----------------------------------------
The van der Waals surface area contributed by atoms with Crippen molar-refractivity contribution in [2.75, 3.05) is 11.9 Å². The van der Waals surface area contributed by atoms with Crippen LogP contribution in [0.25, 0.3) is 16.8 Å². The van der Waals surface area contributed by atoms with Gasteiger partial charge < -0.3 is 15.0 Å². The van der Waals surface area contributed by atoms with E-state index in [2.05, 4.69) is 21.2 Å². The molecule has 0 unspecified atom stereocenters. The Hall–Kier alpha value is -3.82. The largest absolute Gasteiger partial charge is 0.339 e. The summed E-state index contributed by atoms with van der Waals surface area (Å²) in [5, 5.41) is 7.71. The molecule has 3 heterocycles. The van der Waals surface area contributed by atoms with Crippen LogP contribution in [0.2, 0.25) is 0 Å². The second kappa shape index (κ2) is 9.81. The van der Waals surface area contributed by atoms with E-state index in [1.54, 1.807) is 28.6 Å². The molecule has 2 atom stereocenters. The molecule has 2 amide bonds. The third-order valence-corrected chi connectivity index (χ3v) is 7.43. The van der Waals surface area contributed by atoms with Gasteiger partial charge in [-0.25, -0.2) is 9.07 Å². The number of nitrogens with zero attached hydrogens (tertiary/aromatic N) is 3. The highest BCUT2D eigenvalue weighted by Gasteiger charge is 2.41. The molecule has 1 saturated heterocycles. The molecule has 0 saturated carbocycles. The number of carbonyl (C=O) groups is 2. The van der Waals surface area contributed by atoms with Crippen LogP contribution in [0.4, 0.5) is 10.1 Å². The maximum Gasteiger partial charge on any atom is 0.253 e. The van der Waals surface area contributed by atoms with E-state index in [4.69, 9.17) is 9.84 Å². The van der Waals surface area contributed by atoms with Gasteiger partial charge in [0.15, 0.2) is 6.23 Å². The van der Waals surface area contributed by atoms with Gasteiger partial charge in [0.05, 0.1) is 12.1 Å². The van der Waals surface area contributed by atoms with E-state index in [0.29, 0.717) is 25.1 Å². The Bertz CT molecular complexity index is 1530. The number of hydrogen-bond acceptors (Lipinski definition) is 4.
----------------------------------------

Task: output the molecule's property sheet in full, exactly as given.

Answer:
The van der Waals surface area contributed by atoms with Crippen molar-refractivity contribution in [2.75, 3.05) is 11.9 Å². The van der Waals surface area contributed by atoms with Crippen LogP contribution in [0.25, 0.3) is 16.8 Å². The van der Waals surface area contributed by atoms with Gasteiger partial charge < -0.3 is 15.0 Å². The van der Waals surface area contributed by atoms with E-state index in [2.05, 4.69) is 21.2 Å². The molecule has 0 unspecified atom stereocenters. The Hall–Kier alpha value is -3.82. The largest absolute Gasteiger partial charge is 0.339 e. The summed E-state index contributed by atoms with van der Waals surface area (Å²) in [5, 5.41) is 7.71. The molecule has 3 heterocycles. The van der Waals surface area contributed by atoms with Crippen LogP contribution in [0.2, 0.25) is 0 Å². The second kappa shape index (κ2) is 9.81. The van der Waals surface area contributed by atoms with E-state index in [1.54, 1.807) is 28.6 Å². The molecule has 2 atom stereocenters. The molecule has 2 amide bonds. The third-order valence-corrected chi connectivity index (χ3v) is 7.43. The van der Waals surface area contributed by atoms with Gasteiger partial charge in [-0.25, -0.2) is 9.07 Å². The number of nitrogens with zero attached hydrogens (tertiary/aromatic N) is 3. The highest BCUT2D eigenvalue weighted by Gasteiger charge is 2.41. The molecule has 1 saturated heterocycles. The molecule has 0 saturated carbocycles. The number of carbonyl (C=O) groups is 2. The van der Waals surface area contributed by atoms with Crippen LogP contribution in [0.4, 0.5) is 10.1 Å². The maximum Gasteiger partial charge on any atom is 0.253 e. The van der Waals surface area contributed by atoms with E-state index in [4.69, 9.17) is 9.84 Å². The van der Waals surface area contributed by atoms with Gasteiger partial charge in [0.15, 0.2) is 6.23 Å². The van der Waals surface area contributed by atoms with Gasteiger partial charge in [0.05, 0.1) is 12.1 Å². The van der Waals surface area contributed by atoms with E-state index in [0.29, 0.717) is 25.1 Å². The Bertz CT molecular complexity index is 1530. The number of hydrogen-bond acceptors (Lipinski definition) is 4.